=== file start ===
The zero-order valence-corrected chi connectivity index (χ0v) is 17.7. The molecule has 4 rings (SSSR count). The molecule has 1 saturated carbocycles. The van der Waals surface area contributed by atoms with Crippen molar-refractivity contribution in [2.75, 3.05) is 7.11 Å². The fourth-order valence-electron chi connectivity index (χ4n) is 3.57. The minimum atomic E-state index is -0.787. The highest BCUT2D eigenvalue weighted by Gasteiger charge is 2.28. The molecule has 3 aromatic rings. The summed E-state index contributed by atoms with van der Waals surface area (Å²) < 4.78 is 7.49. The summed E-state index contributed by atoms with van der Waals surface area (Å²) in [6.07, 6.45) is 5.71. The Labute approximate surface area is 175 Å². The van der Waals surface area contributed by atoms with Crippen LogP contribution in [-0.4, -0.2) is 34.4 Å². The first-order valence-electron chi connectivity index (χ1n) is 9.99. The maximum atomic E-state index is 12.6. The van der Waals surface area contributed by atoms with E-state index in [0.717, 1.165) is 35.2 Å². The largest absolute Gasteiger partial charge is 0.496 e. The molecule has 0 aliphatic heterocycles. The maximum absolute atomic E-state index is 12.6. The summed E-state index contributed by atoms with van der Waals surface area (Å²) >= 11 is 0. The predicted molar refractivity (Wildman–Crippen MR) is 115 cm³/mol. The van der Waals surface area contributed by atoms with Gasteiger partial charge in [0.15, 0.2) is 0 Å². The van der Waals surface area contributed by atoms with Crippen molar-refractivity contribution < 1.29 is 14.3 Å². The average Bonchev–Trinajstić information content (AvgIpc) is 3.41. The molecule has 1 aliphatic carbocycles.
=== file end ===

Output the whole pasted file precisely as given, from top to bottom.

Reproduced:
The zero-order valence-corrected chi connectivity index (χ0v) is 17.7. The molecule has 4 rings (SSSR count). The molecule has 1 saturated carbocycles. The van der Waals surface area contributed by atoms with Crippen molar-refractivity contribution in [2.75, 3.05) is 7.11 Å². The fourth-order valence-electron chi connectivity index (χ4n) is 3.57. The minimum atomic E-state index is -0.787. The highest BCUT2D eigenvalue weighted by Gasteiger charge is 2.28. The molecule has 3 aromatic rings. The summed E-state index contributed by atoms with van der Waals surface area (Å²) < 4.78 is 7.49. The summed E-state index contributed by atoms with van der Waals surface area (Å²) in [6.07, 6.45) is 5.71. The Labute approximate surface area is 175 Å². The van der Waals surface area contributed by atoms with Crippen LogP contribution in [-0.4, -0.2) is 34.4 Å². The first-order valence-electron chi connectivity index (χ1n) is 9.99. The maximum atomic E-state index is 12.6. The van der Waals surface area contributed by atoms with E-state index in [0.717, 1.165) is 35.2 Å². The largest absolute Gasteiger partial charge is 0.496 e. The molecule has 0 aliphatic heterocycles. The maximum absolute atomic E-state index is 12.6. The summed E-state index contributed by atoms with van der Waals surface area (Å²) >= 11 is 0. The predicted molar refractivity (Wildman–Crippen MR) is 115 cm³/mol. The van der Waals surface area contributed by atoms with Gasteiger partial charge in [0.15, 0.2) is 0 Å². The van der Waals surface area contributed by atoms with Crippen molar-refractivity contribution < 1.29 is 14.3 Å². The average Bonchev–Trinajstić information content (AvgIpc) is 3.41. The molecule has 1 aliphatic carbocycles.